Vagal discomfort results from a drop in blood pressure. It is relatively common and usually not serious. What are its symptoms? Sudden fatigue? Loss of consciousness? Its causes? How long does it last? How to avoid it and what is the background treatment?
vagal discomfort results from the pressure dropcaused by excessive stimulation of the vagus nerve. It can cause a loss of consciousness of a few seconds. It is frequent and generally not serious. The fatigue is one of the causes of vagal discomfort. Nevertheless, it must be monitored, especially if it occurs repeat. What are the causes vagal discomfort? What are symptoms to recognize it? What to do to avoid it ? What is the treatment background of vagal discomfort?
Definition: what is vagal discomfort?
A vagal discomfort (or vagal shock) is a discomfort that is characterized by loss of consciousness, usually a few seconds. It results from a sudden drop in blood pressure (blood pressure), associated with a slow heart rate, caused by an imbalance between the sympathetic and parasympathetic nervous systems. Blood flow then becomes too low to adequately irrigate the brain. Lack of oxygen leads to temporary loss of consciousness.
What are the possible causes of vagal discomfort?
Vagal discomfort can occur in various contexts:
- strong emotion,
- sharp pain,
- severe tiredness,
- heavy physical exertion,
- too hot and confined atmosphere
- medication (hypotensives, vasodilators, diuretics, hypnotics, etc.)
- wake, when you move too quickly from a prolonged lying position to standing: blood pressure then drops suddenly, because the body has not had time to adapt. If the feeling may seem similar, it is not a vagal discomfort: we then speak oforthostatic hypotension.
What are the symptoms of vagal discomfort?
The person affected by vagal discomfort suddenly presents:
- muscle weakness,
- profuse sweating
- fainting and loss of consciousness
- then, headaches and digestive disorders.
Fainting is usually preceded by:
- visual disturbances (blurred vision, cloudiness, etc.)
What to do in case of vagal discomfort?
As soon as easily recognizable warning signs appear, it is recommended to:
- lie down or sit to avoid falling,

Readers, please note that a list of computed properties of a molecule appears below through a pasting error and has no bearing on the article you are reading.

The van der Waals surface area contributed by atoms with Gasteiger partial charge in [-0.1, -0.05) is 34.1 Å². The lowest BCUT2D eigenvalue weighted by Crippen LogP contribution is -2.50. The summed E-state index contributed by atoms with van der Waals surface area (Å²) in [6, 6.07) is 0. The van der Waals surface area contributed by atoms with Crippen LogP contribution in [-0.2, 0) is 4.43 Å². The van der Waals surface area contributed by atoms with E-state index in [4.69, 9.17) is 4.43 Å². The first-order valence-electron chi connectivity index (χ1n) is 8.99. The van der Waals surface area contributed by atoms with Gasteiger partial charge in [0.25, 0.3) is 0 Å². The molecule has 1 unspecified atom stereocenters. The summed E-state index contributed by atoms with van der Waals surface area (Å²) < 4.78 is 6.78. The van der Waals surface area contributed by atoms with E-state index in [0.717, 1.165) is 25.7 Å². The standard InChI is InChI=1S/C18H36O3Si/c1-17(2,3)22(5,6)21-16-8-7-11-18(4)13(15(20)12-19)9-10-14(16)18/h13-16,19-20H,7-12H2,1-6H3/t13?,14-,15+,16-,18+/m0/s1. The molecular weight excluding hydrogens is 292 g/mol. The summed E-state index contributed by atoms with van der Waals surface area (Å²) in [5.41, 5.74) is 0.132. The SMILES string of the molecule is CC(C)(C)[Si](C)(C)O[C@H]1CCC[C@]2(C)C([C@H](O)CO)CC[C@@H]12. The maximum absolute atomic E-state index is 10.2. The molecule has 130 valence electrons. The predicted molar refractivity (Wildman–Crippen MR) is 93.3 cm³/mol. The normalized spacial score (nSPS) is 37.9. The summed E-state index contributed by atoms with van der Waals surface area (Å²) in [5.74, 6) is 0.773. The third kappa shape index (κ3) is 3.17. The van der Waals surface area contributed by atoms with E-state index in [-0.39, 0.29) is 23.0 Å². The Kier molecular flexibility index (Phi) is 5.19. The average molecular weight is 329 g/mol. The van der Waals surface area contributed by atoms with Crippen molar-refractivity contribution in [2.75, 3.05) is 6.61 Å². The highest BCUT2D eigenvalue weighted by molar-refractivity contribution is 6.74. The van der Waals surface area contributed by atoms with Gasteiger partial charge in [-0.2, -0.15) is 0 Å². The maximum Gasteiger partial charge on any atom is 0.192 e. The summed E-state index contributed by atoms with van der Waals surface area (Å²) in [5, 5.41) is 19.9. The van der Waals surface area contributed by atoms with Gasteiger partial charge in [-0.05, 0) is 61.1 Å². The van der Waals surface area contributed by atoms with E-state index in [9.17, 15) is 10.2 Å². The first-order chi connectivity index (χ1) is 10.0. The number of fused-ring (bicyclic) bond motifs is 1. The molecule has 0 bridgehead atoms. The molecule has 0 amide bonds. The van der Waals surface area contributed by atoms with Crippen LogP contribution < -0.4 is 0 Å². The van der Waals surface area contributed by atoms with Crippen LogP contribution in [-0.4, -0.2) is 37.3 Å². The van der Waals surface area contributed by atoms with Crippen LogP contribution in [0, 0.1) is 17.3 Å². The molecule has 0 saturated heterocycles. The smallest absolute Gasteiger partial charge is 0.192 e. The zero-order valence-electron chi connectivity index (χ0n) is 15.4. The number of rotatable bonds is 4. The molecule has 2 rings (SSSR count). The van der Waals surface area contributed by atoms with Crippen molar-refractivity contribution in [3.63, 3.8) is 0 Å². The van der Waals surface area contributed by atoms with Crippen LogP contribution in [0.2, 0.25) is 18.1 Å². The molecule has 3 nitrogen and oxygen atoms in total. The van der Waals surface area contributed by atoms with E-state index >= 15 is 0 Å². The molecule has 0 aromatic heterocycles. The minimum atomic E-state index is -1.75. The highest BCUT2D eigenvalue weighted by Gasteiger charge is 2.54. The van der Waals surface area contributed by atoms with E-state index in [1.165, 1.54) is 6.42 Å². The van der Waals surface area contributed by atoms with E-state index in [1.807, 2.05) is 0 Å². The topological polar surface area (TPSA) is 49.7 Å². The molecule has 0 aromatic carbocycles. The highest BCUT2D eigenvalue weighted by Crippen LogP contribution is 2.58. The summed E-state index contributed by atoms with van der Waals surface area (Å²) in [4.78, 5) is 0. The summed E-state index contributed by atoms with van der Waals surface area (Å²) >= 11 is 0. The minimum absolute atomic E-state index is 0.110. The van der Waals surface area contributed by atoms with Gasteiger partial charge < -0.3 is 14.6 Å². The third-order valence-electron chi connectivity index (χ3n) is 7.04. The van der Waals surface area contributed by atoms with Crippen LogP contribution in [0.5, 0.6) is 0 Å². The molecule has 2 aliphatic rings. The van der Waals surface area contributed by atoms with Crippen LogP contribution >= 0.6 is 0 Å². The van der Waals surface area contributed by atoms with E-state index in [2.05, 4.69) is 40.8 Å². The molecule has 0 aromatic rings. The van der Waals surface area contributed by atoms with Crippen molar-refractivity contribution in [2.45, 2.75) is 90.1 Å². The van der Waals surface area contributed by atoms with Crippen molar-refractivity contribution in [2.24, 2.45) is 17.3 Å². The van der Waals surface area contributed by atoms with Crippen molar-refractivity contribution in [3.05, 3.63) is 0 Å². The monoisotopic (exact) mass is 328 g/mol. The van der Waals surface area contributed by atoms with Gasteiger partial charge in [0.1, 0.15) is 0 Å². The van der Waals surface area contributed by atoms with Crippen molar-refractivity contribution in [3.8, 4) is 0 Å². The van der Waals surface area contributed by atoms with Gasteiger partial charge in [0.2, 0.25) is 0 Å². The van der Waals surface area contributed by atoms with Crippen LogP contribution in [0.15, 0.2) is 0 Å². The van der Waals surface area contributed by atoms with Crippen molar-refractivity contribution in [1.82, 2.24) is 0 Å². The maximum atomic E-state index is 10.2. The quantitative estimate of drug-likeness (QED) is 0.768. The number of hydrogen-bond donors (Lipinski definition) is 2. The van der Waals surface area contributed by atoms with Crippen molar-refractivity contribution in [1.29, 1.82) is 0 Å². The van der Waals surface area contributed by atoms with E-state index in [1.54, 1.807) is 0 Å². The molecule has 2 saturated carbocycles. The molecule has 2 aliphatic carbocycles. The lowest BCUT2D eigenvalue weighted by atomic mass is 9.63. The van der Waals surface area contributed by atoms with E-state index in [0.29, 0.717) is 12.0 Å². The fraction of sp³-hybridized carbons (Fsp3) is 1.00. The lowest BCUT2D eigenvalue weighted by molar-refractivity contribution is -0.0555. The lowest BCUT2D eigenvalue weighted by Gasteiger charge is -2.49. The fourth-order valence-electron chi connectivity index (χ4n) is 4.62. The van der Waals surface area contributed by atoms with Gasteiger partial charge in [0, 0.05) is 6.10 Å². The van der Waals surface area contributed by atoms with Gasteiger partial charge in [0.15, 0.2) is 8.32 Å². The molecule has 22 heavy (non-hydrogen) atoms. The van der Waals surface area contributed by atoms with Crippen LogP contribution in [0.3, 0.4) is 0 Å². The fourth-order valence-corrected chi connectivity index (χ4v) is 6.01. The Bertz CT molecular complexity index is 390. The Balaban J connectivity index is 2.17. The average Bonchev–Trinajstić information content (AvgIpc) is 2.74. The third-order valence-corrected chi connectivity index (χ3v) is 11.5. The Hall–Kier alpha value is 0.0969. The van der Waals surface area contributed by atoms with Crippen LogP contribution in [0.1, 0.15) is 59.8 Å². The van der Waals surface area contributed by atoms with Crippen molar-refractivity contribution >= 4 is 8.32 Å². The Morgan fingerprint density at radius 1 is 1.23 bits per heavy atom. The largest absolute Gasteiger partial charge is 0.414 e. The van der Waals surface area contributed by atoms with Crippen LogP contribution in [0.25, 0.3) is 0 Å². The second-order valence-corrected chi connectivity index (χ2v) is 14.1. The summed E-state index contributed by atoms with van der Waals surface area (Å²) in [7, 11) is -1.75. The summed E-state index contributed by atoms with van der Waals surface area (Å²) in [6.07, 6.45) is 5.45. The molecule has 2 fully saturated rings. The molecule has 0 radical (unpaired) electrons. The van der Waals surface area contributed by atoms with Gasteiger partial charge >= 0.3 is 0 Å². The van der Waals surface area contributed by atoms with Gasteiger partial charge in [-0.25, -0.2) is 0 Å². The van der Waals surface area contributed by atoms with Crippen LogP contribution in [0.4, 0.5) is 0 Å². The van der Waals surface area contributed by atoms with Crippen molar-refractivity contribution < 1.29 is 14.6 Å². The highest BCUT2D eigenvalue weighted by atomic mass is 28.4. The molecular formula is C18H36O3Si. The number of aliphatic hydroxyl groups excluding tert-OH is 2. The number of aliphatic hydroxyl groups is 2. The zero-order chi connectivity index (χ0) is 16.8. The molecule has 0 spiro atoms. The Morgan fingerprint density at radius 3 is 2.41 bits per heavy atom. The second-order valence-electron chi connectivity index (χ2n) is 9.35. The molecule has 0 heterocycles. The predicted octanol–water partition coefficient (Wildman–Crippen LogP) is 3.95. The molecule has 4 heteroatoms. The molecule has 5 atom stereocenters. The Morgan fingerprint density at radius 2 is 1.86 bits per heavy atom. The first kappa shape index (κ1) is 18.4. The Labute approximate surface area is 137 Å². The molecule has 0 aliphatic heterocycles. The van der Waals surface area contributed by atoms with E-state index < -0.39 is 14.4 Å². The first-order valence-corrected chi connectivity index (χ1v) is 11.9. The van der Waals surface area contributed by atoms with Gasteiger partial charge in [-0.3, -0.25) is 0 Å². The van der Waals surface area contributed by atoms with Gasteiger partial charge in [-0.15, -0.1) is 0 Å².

- of elevate the legsto promote blood return to the heart
- ofwait 5 to 10 minutes before getting up slowly
“In the event of fainting, the person always comes to himself spontaneously and quickly“, specifies Dr. Handschuh. If the person remains unconscious for more than 5 minutes, and that his pulse is weak, he must be positioned in lateral safety position (PLS), then contact the emergency services (the 15 or 112), because the fall may have caused trauma. While waiting for help, it is advisable to lie the person down in a quiet place and reassure them. We can also loosen his clothes to help him breathe better.
Lay the person down in a quiet place and reassure them
Treatment: how to treat vagal discomfort?
Mostly benign and anecdotal, vagal discomfort does not require substantive medical treatment. On the other hand, if it is repeated often or if it occurs outside the contexts mentioned above, a medical consultation (treating physician) is necessary to eliminate any other cause of these symptoms. He may prescribe certain tests (blood test, electrocardiogram) to check for any underlying issues.
How long does it take to recover from vagal discomfort?
This varies from person to person. But generally, the discomfort lasts between a few seconds and 3 minutesand it needs between 5 and 10 minutes before being able to get up slowly.
As soon as the first symptoms appear, it is possible to avoid vagal discomfort by:
- sitting or lying down in a quiet place
- raising her legs if possible with a cushion or against a wall
- clasping hands tightly togetherto bring blood to the top of the skull
What not to do in case of vagal discomfort?
- Make the person drink or give sugarespecially if the person is unconscious because of the risk of misdirection
- Giving small slaps to wake up the person
- maintain the open mouth of the person, especially if they are having seizures.
Thanks to Doctor Richard Handschuh, general practitioner.